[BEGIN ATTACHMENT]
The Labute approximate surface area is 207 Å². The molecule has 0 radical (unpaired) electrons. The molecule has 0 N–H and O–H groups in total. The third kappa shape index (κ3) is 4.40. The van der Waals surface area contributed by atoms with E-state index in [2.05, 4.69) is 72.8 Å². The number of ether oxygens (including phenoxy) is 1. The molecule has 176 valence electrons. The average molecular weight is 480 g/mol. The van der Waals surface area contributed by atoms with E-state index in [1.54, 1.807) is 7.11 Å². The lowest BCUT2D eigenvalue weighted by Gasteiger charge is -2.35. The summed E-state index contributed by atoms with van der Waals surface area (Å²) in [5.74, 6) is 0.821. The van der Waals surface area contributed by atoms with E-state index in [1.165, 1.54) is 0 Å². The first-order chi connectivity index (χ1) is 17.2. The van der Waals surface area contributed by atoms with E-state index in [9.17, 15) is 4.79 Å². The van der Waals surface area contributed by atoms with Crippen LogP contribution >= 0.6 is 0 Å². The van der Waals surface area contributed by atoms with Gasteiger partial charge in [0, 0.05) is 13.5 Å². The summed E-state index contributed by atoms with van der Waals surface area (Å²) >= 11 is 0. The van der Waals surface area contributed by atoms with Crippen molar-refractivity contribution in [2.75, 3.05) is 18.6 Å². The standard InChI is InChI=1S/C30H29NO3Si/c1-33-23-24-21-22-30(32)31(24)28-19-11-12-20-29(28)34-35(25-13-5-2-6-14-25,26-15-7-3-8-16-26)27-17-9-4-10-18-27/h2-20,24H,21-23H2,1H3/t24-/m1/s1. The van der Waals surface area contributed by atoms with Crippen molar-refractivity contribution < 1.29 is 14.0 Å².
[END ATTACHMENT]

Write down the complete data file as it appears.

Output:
The Labute approximate surface area is 207 Å². The molecule has 0 radical (unpaired) electrons. The molecule has 0 N–H and O–H groups in total. The third kappa shape index (κ3) is 4.40. The van der Waals surface area contributed by atoms with E-state index in [2.05, 4.69) is 72.8 Å². The number of ether oxygens (including phenoxy) is 1. The molecule has 176 valence electrons. The average molecular weight is 480 g/mol. The van der Waals surface area contributed by atoms with E-state index in [1.54, 1.807) is 7.11 Å². The lowest BCUT2D eigenvalue weighted by Gasteiger charge is -2.35. The summed E-state index contributed by atoms with van der Waals surface area (Å²) in [5.74, 6) is 0.821. The van der Waals surface area contributed by atoms with E-state index in [1.165, 1.54) is 0 Å². The first-order chi connectivity index (χ1) is 17.2. The van der Waals surface area contributed by atoms with E-state index in [9.17, 15) is 4.79 Å². The van der Waals surface area contributed by atoms with Crippen LogP contribution >= 0.6 is 0 Å². The van der Waals surface area contributed by atoms with Gasteiger partial charge in [0, 0.05) is 13.5 Å². The summed E-state index contributed by atoms with van der Waals surface area (Å²) >= 11 is 0. The van der Waals surface area contributed by atoms with Crippen molar-refractivity contribution in [2.75, 3.05) is 18.6 Å². The standard InChI is InChI=1S/C30H29NO3Si/c1-33-23-24-21-22-30(32)31(24)28-19-11-12-20-29(28)34-35(25-13-5-2-6-14-25,26-15-7-3-8-16-26)27-17-9-4-10-18-27/h2-20,24H,21-23H2,1H3/t24-/m1/s1. The van der Waals surface area contributed by atoms with Crippen molar-refractivity contribution < 1.29 is 14.0 Å².